SmallBizLady: What is your advice to help business owners triple their prices and keep customers?
Ellen Rohr: Mark Victor Hansen says, “You can raise your prices as often as you raise your self esteem.” When you allow yourself to fully grasp the value of your goods and services, it is easier to raise your prices and hold to them. If you are willing to improve your marketing skills and selling skills, then you are off to the races! Many folks who tell me how hard it is to raise their prices have never taken a sales class. How about you? Start with that. Check out… www.buygitomer.com or www.tomhopkins.com for a couple of rockin’ sales trainers. Harry Beckwith’s book Selling the Invisible is a good start for marketing help. And Jay Conrad Levinson’s Guerilla Marketing is a classic.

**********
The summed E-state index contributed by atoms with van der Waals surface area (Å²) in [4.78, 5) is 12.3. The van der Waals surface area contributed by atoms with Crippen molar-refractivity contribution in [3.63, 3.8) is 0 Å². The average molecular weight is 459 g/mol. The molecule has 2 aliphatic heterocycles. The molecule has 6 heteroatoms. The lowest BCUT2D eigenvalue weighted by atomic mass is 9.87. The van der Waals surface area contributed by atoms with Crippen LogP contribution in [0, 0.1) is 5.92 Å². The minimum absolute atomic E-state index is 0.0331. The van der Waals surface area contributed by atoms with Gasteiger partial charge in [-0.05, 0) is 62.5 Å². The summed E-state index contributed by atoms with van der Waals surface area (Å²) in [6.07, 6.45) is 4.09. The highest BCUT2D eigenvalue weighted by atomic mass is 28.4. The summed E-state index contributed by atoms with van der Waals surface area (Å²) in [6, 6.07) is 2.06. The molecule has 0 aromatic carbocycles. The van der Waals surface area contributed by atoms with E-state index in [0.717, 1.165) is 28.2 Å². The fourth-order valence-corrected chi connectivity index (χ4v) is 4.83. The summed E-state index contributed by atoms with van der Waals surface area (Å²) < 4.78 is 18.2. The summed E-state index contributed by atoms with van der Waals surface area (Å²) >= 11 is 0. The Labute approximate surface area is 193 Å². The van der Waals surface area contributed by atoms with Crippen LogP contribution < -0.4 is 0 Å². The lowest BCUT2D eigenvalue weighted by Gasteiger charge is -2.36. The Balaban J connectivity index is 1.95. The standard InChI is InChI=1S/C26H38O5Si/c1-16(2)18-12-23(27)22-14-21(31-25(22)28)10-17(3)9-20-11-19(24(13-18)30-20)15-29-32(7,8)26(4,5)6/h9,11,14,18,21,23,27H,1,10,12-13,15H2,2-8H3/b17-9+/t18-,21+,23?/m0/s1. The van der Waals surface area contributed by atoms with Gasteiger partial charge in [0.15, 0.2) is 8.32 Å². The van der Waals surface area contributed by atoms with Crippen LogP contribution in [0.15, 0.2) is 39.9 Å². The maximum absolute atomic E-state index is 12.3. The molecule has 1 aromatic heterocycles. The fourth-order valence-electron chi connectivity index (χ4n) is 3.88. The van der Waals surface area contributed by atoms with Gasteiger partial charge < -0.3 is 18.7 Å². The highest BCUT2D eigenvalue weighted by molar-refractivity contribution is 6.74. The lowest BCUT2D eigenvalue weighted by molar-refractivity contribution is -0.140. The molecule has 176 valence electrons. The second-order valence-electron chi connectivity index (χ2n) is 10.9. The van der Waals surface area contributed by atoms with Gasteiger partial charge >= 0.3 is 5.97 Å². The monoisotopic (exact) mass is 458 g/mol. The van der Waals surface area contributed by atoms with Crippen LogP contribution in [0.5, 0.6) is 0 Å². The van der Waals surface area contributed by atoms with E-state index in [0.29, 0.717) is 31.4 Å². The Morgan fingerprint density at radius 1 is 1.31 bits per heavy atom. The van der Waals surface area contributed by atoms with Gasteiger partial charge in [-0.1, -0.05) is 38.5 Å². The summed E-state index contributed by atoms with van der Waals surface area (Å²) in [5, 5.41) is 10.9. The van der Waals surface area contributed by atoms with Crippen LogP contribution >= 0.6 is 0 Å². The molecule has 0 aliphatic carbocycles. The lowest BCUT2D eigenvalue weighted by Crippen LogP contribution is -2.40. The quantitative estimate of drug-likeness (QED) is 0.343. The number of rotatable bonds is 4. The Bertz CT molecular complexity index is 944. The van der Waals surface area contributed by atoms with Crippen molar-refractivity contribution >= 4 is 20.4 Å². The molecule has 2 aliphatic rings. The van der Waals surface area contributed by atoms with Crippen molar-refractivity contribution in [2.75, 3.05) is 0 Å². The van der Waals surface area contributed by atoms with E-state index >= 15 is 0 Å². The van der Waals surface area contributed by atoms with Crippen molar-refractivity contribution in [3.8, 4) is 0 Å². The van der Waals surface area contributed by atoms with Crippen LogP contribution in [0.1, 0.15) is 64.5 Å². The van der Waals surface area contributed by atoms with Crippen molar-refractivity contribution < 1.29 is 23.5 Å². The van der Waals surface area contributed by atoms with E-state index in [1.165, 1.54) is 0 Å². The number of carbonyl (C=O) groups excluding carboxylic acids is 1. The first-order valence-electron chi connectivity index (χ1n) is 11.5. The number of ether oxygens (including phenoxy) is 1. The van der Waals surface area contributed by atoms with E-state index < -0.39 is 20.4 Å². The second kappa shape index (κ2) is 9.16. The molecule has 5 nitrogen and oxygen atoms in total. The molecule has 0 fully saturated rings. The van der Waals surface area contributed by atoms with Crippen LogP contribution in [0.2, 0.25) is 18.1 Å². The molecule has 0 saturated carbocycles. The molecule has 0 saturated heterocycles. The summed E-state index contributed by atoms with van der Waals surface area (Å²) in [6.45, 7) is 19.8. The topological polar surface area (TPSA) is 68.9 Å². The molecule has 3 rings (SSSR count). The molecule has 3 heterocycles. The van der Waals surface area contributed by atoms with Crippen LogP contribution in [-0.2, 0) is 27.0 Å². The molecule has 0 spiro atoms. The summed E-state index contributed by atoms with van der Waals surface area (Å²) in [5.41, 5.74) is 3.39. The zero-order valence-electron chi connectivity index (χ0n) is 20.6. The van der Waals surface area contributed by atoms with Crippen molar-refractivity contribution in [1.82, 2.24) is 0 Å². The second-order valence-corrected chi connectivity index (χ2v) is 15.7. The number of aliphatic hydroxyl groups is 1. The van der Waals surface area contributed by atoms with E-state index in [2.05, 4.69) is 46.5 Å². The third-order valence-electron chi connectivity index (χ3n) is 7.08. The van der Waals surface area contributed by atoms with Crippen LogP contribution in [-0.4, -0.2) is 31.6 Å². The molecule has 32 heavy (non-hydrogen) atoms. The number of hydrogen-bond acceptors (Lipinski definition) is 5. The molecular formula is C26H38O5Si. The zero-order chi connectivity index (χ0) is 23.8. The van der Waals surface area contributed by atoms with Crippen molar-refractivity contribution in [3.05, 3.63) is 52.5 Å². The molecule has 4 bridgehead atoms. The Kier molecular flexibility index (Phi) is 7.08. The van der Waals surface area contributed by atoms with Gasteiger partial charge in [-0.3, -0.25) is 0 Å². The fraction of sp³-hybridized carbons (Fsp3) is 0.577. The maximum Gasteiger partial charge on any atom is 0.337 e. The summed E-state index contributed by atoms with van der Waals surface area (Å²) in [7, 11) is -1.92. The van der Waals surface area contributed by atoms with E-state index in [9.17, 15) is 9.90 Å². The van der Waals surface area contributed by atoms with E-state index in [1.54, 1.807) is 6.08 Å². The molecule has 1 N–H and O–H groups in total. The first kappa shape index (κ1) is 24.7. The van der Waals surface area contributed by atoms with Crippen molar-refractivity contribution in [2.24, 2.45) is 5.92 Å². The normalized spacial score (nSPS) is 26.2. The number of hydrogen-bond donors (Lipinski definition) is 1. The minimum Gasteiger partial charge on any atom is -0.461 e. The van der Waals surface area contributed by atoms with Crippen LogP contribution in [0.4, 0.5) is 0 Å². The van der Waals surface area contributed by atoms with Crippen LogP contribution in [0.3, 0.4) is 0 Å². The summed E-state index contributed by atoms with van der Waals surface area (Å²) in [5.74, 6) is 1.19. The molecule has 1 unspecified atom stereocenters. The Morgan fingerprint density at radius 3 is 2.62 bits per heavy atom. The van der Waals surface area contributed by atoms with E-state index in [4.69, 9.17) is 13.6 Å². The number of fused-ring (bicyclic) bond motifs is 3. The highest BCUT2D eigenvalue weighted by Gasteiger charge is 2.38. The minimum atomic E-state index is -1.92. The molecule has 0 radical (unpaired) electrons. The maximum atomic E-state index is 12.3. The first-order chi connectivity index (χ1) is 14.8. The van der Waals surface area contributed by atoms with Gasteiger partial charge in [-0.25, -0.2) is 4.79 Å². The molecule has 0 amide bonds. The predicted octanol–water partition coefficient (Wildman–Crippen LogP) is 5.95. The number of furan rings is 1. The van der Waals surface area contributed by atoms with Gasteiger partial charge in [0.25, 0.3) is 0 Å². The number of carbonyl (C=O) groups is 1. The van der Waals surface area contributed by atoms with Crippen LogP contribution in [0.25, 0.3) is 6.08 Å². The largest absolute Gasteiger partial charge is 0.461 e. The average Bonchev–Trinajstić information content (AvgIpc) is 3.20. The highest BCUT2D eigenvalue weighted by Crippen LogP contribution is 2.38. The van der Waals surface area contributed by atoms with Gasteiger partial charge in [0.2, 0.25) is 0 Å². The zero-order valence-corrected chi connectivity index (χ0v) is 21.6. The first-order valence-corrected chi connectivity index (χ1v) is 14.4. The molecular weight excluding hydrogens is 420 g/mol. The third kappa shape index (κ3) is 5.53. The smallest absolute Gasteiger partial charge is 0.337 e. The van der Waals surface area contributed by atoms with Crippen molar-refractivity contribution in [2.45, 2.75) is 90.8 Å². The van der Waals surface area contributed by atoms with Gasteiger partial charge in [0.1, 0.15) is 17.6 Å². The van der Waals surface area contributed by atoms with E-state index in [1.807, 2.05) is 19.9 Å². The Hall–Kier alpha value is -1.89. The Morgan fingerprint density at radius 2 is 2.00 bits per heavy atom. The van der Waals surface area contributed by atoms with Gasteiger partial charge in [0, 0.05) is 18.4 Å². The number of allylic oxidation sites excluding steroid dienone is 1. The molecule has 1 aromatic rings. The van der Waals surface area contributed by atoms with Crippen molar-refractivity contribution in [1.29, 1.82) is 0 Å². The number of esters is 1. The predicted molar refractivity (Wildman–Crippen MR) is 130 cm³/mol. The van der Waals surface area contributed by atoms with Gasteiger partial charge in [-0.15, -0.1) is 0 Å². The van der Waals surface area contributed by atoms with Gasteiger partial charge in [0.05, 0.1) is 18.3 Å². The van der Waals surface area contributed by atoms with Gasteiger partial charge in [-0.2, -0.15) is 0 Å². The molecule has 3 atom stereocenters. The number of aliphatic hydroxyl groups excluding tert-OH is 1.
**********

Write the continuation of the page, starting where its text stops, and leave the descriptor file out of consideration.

SmallBizLady: Can you share some simple marketing strategies for “no complaints” pricing?
Ellen Rohr: Get testimonials from your existing customers. Tell them upfront, “You have made a great decision with your purchase. I’m going to do such a great job on this project that you are going to be happy to say nice things about me. That’s my intention. So, I will stay in communication during and after the project to make sure you are happy. If you are ever not happy, let me know. I can make it right! When we are wrapping up, I’ll ask you for your thoughts. Fair enough?” Then, do a GREAT job. When you ask for the testimonial, have them talk…you write it down. Take their picture and put together a flyer, postcard, door hanger…all of the above. Ask them to post a line or two on Angie’s List and Yelp and Facebook. Your customers bragging on you can be leveraged in all kinds of marketing.
For more tips on how start or grow your small business subscribe to Melinda Emerson’s blog http://www.succeedasyourownboss.com.